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‘Ray Donovan’ cable’s newest anti-hero drama

Showtime’s “Ray Donovan” plunges viewers into the world of the show’s eponymous lead character, a Los Angeles fixer who helps repair the image of Hollywood celebrities while attempting to keep his own family from unraveling, a more difficult task.

Punctuated by violent dramatic sequences and a decent amount of wily, dark humor, “Ray Donovan,” Sundays at 10 p.m., is another version of the anti-hero show that’s become so popular on cable in recent years.

The show turns out to be heavier on family drama than it initially lets on. Early scenes focus on Ray (Liev Schreiber) on the job, handling the situation when a celebrity athlete wakes up with a dead woman in his bed and helping a young action-hero movie star maintain his tough-guy reputation after he’s spotted giving oral sex to a transsexual hooker.

Ray’s work life offers the show’s most entertaining moments, which bring to mind the idiot denizens of Los Angeles who populated TNT’s recently canceled “Southland,” which, like “Ray Donovan,” was created by writer Ann Biderman.

But unlike “Southland,” which was almost obsessively focused on the work life of Los Angeles cops, “Ray Donovan” spends a lot of time dealing with Ray and his family.

Structurally, “Ray Donovan” is rather similar to “The Sopranos.” Stories move between Ray’s family and job as he tries to find a balance between them. Ray isn’t seeing a shrink – at least, not yet – but he does have issues with one of his parents, another “Sopranos” similarity.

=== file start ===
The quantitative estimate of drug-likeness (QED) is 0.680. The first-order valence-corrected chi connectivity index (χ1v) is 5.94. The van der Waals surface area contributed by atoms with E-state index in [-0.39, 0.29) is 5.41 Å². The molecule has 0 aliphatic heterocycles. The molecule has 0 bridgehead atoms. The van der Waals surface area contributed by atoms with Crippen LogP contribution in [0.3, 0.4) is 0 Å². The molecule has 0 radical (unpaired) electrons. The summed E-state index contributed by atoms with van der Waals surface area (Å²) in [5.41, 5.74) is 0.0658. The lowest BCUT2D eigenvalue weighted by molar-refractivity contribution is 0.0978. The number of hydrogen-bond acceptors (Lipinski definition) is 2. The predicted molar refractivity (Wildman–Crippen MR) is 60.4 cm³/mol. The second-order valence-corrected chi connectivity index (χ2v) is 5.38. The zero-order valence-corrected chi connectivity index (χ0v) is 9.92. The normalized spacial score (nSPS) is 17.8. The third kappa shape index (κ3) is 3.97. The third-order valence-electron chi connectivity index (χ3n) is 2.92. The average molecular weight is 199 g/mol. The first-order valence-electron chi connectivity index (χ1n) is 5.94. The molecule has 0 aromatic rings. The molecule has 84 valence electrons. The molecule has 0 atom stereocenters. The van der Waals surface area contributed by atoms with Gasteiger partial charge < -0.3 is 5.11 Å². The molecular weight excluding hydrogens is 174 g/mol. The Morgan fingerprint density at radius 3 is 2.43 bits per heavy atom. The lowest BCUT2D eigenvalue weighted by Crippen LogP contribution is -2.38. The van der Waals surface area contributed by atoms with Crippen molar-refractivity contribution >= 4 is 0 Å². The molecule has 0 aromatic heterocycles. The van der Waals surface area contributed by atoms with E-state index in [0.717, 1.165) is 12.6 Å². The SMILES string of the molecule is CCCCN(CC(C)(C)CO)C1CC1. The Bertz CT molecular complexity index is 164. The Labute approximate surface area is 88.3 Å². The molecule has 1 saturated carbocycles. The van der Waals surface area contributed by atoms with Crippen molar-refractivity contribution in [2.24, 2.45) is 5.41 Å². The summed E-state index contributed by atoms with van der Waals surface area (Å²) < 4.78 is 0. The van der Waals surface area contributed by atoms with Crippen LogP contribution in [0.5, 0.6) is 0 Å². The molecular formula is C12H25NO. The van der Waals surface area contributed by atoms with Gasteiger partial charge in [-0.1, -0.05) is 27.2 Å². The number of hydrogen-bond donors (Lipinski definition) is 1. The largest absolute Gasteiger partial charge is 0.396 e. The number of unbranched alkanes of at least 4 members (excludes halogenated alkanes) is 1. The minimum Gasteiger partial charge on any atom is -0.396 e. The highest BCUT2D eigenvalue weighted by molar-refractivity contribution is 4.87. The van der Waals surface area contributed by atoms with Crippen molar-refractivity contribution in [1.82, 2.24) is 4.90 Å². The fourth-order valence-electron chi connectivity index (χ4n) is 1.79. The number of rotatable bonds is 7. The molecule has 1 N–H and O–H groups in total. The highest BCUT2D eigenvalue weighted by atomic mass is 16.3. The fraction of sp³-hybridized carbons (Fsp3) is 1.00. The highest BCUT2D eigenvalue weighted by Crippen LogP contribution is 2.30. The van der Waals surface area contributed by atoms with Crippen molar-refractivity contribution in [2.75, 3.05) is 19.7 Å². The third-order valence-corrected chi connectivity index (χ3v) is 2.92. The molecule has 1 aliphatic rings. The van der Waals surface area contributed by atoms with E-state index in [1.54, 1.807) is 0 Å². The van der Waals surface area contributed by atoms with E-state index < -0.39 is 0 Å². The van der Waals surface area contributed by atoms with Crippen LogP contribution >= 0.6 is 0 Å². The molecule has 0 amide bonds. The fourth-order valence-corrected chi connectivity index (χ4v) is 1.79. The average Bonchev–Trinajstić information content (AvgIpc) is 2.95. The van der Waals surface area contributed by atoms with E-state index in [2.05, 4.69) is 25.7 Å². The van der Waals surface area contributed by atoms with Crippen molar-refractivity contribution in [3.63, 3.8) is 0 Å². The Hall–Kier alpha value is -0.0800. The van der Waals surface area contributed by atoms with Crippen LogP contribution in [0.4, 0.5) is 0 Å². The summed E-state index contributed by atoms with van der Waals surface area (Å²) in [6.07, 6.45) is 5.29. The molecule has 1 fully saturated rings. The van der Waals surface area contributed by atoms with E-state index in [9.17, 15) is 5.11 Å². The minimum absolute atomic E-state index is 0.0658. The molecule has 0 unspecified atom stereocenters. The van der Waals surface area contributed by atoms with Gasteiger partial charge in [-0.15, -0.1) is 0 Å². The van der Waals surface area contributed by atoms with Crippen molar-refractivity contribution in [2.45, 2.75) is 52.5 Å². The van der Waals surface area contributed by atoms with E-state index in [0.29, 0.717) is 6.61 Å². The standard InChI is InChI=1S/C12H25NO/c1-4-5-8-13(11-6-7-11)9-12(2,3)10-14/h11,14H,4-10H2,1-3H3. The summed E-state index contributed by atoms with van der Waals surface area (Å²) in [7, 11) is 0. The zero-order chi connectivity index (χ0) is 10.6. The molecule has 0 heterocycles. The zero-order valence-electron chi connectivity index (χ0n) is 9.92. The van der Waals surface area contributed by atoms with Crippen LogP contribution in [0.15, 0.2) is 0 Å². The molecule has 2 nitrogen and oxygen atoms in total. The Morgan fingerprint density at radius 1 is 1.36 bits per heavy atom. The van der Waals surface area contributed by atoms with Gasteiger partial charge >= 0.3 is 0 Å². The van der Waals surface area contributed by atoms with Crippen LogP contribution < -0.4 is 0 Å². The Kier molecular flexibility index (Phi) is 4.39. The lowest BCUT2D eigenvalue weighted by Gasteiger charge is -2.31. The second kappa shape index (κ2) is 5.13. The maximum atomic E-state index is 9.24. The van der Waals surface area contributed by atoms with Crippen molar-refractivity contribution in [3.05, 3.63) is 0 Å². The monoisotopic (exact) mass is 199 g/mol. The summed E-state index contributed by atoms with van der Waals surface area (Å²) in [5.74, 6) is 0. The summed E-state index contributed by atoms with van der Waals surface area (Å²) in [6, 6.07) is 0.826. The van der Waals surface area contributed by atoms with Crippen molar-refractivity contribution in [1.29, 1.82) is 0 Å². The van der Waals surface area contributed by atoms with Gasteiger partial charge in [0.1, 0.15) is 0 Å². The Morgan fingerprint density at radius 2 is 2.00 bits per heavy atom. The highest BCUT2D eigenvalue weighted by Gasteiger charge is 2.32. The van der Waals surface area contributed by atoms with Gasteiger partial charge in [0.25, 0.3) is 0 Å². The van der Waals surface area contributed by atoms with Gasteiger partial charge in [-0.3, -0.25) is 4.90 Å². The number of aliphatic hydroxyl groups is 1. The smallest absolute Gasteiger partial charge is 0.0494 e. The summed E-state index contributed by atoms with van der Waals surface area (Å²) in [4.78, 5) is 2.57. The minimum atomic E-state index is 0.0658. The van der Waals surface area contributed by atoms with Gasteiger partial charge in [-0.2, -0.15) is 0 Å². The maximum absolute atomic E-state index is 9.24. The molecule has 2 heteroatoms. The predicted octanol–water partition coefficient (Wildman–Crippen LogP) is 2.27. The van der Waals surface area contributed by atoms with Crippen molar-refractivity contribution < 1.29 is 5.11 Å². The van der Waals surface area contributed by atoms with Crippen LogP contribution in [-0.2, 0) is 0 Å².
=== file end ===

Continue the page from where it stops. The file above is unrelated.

An early scene shows Ray’s father, Mickey (Jon Voight), being released from prison in Massachusetts and attending to his first order of business: murdering a priest.

Ray and his business associates, Ezra Goldman (Elliott Gould) and Lee Drexler (Peter Jacobson), may have had a hand in Mickey’s incarceration. So they’re not eager for him to be on the outside. Ray wants Mickey nowhere near his family, but his wife, Abby (Paula Malcomson), thinks Ray’s concerns about his father are overblown, perhaps even pathological.

“You’re sick, Ray,” she says in a Boston accent that’s more glaring than that of any of the other Boston-bred characters. “You’ve got a hole in your heart.”

Ray’s brothers, Parkinson’s-afflicted Terry (Eddie Marsan) and addict Bunchy (Dash Mihok), are less terrified of their father; all three siblings mourn the death of a sister.

The dreary, often predictable family story begins to suffocate the show as it gains ground over the first four episodes. Whether it continues in that direction remains an open question until more episodes are available.

“Ray Donovan” benefits from strategic use of character actors in supporting roles. In addition to Gould, the show’s first season will include regular, recurring or guest appearances by Katherine Moennig (“Three Rivers,” “The L Word”), Austin Nichols (“John From Cincinnati”), Johnathon Schaech (“That Thing You Do!”), and James Woods (“Shark”).

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